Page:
A Rhododendron bush is a popular flowering bush and foundation plant, with bright spring blooms. They are native to tropical and temperate regions. While it is a bush, Rhododendron bushes can grow up to 80 feet tall!
Rhododendron plants are closely related to Azaleas. The biggest difference between the Rhododendron plant and an Azalea bush and a Rhododendron is an evergreen bush. (Note: There are a few varieties of deciduous Rhododendrons, but they are not too popular with homeowners) Generally speaking, Rhododendron plants are larger in height, leaves, and blooms compared to Azaleas. The Rhododendron also has a leathery type of leaf.
Flowers Bloom: Mid-Spring.
Flower Colors: Varying shades of orange, pink, purple, red, white, and yellow. Also, there are multi-colored blooms.
Plant height: up to 80 feet tall.
Plant Hardiness Zones: 3 – 9
Rhododendrons are grown from seeds, cuttings, or grafting. Most home gardeners do not start Rhododendrons from seed, as a plant grown from seed takes 2-10 years to produce the first bloom. Most homeowners buy established Rhododendron plants while in full bloom from a garden store. Then, transplant the Rhododendron bush outdoors, after the blooms have died off.
Planting and transplanting Rhododendrons is best done in the early spring or early fall. When transplanting, replant bushes at the same level in the ground as they were in their original location. Smaller bushes transplant best.
Rhododendrons are acid-loving plants. They grow best in light shade and need protection from the midday sun and winter sun. They prefer moist, well-drained soil with a pH of 5.5. Check the soil pH before planting, especially if planting along a foundation where soils tend to be more alkaline. Adjust the pH, as needed. Mix in plenty of inorganic matter, and well-rotted manure.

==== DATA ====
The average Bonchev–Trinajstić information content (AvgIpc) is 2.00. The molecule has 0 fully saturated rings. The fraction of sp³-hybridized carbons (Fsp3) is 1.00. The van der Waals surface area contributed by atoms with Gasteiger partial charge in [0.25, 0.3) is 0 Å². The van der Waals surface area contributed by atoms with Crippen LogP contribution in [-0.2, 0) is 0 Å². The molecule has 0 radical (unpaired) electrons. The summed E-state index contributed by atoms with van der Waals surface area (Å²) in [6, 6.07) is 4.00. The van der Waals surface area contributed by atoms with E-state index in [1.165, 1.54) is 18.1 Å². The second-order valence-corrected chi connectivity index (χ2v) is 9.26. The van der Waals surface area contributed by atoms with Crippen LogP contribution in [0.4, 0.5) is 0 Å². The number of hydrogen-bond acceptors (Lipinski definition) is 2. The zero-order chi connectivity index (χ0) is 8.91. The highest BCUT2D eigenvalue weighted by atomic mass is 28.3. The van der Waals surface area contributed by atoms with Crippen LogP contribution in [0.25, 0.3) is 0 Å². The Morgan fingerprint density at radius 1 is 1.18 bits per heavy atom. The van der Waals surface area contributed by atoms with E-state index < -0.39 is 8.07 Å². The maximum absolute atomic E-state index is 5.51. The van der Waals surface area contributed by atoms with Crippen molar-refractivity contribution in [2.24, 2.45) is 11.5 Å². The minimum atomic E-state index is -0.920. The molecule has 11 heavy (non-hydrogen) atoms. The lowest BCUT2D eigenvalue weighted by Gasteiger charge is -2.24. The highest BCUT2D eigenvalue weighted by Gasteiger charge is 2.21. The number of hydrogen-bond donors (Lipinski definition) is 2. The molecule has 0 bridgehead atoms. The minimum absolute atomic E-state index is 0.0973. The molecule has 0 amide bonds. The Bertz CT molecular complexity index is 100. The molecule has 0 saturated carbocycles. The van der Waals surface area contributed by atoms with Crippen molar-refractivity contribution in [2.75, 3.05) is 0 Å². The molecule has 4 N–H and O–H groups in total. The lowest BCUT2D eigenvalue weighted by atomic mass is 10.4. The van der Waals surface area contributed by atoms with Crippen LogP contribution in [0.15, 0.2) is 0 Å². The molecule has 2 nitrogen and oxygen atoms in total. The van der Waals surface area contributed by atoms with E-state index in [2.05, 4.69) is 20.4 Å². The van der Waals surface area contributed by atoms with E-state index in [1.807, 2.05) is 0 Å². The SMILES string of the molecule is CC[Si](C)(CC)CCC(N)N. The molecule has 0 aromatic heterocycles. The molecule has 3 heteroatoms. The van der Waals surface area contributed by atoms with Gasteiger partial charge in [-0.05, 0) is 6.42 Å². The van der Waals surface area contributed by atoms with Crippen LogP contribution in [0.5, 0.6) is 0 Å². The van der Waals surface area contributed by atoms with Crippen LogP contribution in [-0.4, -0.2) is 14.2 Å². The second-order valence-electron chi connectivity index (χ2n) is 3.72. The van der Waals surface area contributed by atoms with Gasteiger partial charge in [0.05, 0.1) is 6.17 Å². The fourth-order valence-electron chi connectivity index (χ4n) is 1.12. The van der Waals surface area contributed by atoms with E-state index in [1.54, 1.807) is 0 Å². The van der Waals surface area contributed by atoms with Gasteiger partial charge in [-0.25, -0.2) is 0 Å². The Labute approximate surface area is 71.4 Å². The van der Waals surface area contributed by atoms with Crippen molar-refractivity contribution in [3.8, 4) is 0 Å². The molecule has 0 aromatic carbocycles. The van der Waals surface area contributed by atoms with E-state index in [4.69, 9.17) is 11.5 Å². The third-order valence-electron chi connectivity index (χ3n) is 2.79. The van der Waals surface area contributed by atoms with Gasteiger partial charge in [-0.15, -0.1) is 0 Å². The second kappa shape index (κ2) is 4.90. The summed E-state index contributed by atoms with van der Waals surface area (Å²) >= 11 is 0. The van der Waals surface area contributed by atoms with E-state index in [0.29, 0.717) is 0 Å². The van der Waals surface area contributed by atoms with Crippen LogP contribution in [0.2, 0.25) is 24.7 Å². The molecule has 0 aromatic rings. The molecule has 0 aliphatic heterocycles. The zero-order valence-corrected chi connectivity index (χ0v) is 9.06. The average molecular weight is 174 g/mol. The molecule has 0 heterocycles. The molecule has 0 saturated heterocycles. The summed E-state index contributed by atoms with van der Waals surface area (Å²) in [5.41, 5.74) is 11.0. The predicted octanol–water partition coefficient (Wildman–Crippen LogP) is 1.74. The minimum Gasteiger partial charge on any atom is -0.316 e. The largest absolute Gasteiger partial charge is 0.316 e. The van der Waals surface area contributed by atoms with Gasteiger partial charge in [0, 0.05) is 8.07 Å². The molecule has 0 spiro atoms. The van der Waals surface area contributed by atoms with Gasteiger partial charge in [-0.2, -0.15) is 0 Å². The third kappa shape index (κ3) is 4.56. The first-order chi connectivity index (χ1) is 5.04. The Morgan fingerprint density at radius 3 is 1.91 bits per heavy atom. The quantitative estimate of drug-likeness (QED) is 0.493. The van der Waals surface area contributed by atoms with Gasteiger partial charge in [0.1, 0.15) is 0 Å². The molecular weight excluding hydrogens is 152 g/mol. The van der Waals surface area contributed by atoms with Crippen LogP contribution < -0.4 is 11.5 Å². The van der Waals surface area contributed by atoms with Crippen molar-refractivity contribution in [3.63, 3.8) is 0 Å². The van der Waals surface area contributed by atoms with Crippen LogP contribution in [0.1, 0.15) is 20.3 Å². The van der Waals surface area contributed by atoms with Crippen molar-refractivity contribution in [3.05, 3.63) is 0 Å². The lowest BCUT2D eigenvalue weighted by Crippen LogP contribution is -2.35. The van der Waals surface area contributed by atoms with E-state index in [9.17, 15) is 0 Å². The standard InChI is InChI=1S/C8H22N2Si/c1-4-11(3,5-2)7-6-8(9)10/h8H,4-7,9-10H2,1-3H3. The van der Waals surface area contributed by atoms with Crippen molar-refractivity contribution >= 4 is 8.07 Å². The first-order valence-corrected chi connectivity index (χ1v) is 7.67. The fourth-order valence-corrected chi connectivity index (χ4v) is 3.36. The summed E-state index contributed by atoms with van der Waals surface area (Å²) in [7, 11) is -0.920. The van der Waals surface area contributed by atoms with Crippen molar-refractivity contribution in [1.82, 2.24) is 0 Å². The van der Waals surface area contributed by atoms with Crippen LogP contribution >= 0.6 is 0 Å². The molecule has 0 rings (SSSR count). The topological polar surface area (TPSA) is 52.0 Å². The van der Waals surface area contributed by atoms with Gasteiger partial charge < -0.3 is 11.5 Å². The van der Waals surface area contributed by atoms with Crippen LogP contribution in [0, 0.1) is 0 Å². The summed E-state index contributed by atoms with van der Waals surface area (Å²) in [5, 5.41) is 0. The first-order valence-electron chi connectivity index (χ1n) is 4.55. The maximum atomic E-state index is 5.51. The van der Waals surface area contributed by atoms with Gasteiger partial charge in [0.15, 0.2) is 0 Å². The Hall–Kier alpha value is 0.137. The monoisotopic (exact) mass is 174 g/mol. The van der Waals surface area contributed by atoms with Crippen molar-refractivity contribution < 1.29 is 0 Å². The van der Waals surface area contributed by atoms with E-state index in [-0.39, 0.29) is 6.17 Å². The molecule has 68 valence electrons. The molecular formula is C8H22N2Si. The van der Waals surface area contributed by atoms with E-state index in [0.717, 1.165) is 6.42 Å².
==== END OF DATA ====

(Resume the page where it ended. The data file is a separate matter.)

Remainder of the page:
The selection of a location is important. Rhododendrons can be harmed or killed by sustained winds and by too much direct sunlight. Select a location out of the direct sunlight if possible. Protection from the strong midday sun and winter sunlight are important. Otherwise, the leaves dry out and/or burn. Select a planting site with a northern exposure. It is also important to provide protection from winds. A low-lying area or one protected by a building or a hedgerow is a good choice.
Rhododendrons prefer moist soil. It is important to water the plants during extended dry spells, even in the fall.
Using pine needles (acidic pH) as mulch works to help keep the soil moist, and maintain/add acidity to the soil. Roots are shallow, so mulching will help to keep the weeds down, without disturbing the root system.
Ideal Soil pH: 4.5 – 6.0.
Pinching or pruning back young plants helps to promote bushy growth. Pruning should be done early in the spring. But any pruning may result in cutting off next year’s blooms. If you prune an established bush heavily, it may not bloom again for two to three years. At the thought of losing next year’s blooms, we recommend avoiding pruning established plants at all. Just let them grow naturally however they want.
After several years, if the plant begins to grow too tall, major pruning may be needed.
Rhododendron bushes can be harmed by winter burn, resulting from frozen soil, wind, and winter sun. As previously mentioned, the selection of a location for your Rhododendrons helps to avoid wind or sun damage. Some varieties are not as tolerant to extreme cold. In northern areas of the country, ask the garden store about the cold hardiness of the variety you are buying.
You can further protect your bushes by providing windbreaks that may double to block some of the direct winter sunlight.
Insect and disease problems are infrequent. Treat with insecticides or fungicides only as needed.